Your Giving Has Changed the lives of Thousands in 2016!

Each year I am amazed at what our staff, generous donors and dedicated volunteers accomplish in partnership with our clients and neighbors on Troost. It is no small thing day in and day out to walk alongside our most vulnerable community members to reveal their strengths. And yet, each morning our doors open and people come in for help, for warmth, and for hope.

You have made a difference in the lives of so many by enabling RS to care for over 5,150 unduplicated individuals this year!

This year also brought new staff, a newly remodeled RS Cafe and commercial kitchen, an improved Troost Jazz and Soul Experience fundraiser, and renewed vision for our work.

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Hospitality Services
The RS Cafe is where neighbors first receive hospitality like hot, nutritious food at our Friday Night Meal, and enjoy coffee in our Internet Cafe. Now, with our remodeled RS Cafe space, we have a more uplifting and safe environment to complement our work. Upgrading our kitchen and pantry to meet commercial standards further supports our efforts to grow the RS Internet Café into a “Pay What You Can” RS Cafe at 31st and Troost, opening in 2017.

Your gifts to RS in support of our Hospitality Services

  • helped feed over 3,000 individuals and 1,700 households through our pantry, including 600 children
  • served over 12,500 meals through Friday night meal program
  • provided free gigabit speed internet and the only public computers on Troost
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Emergency Social Services
Our work to reveal the strengths of those we serve often begins with some form of emergency social services, whether people are in need of an ID and birth certificate, rent and utilities assistance, medicine or medical supplies, urgent dental or vision care, or in-depth case management. Triaging immediate needs helps lower barriers to self-sufficiency and connects clients with trained caseworkers.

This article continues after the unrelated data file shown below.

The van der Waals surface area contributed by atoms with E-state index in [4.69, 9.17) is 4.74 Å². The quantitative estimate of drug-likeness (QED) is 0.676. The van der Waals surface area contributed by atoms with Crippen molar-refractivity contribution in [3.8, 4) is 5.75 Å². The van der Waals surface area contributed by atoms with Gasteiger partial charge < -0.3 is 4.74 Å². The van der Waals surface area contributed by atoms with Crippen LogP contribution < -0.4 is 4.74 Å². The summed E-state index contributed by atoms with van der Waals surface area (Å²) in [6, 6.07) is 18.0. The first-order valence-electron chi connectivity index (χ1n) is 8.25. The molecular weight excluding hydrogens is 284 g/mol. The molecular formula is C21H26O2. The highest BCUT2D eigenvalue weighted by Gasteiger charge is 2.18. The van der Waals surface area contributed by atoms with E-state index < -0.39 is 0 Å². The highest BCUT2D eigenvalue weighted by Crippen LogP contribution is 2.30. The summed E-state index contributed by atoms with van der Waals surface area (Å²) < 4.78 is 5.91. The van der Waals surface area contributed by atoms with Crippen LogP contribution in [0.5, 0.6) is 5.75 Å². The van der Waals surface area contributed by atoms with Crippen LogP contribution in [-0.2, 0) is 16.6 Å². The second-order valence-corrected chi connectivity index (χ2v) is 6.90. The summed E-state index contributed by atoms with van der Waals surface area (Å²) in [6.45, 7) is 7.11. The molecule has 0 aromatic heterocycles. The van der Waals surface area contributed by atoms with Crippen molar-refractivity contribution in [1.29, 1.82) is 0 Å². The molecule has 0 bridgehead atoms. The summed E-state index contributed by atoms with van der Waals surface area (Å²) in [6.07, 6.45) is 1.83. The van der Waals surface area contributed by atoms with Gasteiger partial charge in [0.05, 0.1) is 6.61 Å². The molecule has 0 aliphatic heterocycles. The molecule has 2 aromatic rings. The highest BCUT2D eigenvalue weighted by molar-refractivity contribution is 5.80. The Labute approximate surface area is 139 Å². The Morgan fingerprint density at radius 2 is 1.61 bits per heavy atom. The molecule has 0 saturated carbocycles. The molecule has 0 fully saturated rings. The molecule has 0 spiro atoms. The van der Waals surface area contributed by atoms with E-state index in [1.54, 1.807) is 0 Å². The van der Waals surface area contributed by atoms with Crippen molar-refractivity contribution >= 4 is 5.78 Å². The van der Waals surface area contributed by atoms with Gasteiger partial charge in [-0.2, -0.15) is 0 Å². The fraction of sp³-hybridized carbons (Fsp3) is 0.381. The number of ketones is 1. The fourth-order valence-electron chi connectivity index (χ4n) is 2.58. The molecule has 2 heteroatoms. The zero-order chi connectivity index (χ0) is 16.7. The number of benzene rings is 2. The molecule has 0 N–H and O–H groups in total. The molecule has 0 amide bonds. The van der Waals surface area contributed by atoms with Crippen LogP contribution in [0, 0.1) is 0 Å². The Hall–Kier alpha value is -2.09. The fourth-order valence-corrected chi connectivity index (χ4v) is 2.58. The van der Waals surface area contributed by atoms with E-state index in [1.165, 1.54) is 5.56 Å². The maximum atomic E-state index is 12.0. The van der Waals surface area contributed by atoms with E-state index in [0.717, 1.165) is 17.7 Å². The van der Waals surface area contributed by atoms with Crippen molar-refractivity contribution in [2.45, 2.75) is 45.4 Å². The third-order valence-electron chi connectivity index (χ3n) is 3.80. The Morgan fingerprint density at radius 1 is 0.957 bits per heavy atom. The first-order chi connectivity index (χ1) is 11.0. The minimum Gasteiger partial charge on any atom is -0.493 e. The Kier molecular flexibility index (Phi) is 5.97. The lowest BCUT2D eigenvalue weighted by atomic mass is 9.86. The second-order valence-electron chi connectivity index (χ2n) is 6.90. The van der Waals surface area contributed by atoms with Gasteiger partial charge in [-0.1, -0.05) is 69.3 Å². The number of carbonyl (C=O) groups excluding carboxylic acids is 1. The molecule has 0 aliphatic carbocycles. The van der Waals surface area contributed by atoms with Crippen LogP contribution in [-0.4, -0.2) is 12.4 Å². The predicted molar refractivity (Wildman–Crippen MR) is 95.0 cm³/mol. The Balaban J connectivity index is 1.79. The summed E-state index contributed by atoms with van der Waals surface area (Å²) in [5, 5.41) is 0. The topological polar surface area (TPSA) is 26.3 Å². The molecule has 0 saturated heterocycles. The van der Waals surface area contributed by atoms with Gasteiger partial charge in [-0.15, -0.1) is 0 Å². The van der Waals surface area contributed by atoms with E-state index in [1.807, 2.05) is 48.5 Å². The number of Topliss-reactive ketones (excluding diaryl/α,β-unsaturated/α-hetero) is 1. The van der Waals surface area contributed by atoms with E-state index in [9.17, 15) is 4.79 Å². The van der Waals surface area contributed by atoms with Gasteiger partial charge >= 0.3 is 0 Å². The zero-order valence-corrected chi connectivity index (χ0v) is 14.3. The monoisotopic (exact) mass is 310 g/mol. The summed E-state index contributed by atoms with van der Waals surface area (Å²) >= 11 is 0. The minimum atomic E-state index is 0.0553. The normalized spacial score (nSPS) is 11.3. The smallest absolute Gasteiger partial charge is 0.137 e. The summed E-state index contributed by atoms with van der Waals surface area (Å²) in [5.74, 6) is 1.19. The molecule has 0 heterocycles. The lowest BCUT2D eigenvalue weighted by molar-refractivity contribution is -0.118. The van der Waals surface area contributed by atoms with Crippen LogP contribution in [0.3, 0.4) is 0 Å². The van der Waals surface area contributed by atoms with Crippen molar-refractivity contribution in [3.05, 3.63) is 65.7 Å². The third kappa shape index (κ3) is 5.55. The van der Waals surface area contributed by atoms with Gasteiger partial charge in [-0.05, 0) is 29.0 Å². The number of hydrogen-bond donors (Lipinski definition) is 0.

Your gifts to RS in support of our Emergency Social Services

  • provided medical assistance to over 1,000 totalling over $200,000 in care
  • helped launch our I’D BE Campaign to raise awareness about the many reasons people need an ID
  • helped us secure over 1,200 IDs, birth certificates and work permits to help people get jobs, housing, education and other public services.

Therapeutic Services
Beyond working to address immediate challenges our neighbors face every day, is the ongoing, deep healing from trauma that must happen. Through our Therapeutic Services, we have adopted what we call our “stealth mental health” program that uses group and individual therapy as well as intensive case management to create a supportive and encouraging network of people to promote healing and reconciliation for themselves.

Your gifts to RS in support of our Therapeutic Services

  • gave 75 men and women suffering from trauma access to our caring therapists and case managers
  • provided 800 hours of group therapy and 500 hours of individual therapy to those who would have gone untreated otherwise
  • helped bring these neighbors together to support each other in creating an ecosystem of healing in Kansas City’s most challenging neighborhoods.

Economic Community Building Services
Finding sustainable income and meaningful work is critical for revealing the community’s strength and stopping the cycle of poverty. Our Economic Community Building Services are aimed at creating opportunities for growth and stability by offering digital survival classes, self-sufficiency workshops, deepening community involvement for our seniors, and creating jobs.